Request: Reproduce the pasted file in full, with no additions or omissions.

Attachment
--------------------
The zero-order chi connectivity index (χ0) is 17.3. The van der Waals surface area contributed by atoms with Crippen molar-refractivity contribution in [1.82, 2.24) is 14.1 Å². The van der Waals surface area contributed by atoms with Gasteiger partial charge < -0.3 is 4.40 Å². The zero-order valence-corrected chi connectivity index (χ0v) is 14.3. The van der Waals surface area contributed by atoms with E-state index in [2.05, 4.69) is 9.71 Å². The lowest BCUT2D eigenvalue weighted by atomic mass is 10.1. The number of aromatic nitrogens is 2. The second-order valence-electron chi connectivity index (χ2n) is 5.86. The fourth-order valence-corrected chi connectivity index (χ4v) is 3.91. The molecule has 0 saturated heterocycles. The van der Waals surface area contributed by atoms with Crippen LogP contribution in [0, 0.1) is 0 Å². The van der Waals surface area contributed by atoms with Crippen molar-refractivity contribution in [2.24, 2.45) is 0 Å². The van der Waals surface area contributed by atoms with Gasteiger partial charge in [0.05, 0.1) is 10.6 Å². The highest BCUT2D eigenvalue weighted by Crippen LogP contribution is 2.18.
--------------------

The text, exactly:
The zero-order chi connectivity index (χ0) is 17.3. The van der Waals surface area contributed by atoms with Crippen molar-refractivity contribution in [1.82, 2.24) is 14.1 Å². The van der Waals surface area contributed by atoms with Gasteiger partial charge < -0.3 is 4.40 Å². The zero-order valence-corrected chi connectivity index (χ0v) is 14.3. The van der Waals surface area contributed by atoms with E-state index in [2.05, 4.69) is 9.71 Å². The lowest BCUT2D eigenvalue weighted by atomic mass is 10.1. The number of aromatic nitrogens is 2. The second-order valence-electron chi connectivity index (χ2n) is 5.86. The fourth-order valence-corrected chi connectivity index (χ4v) is 3.91. The molecule has 0 saturated heterocycles. The van der Waals surface area contributed by atoms with Crippen LogP contribution in [0, 0.1) is 0 Å². The van der Waals surface area contributed by atoms with Crippen molar-refractivity contribution in [2.24, 2.45) is 0 Å². The van der Waals surface area contributed by atoms with Gasteiger partial charge in [0.05, 0.1) is 10.6 Å². The highest BCUT2D eigenvalue weighted by Crippen LogP contribution is 2.18.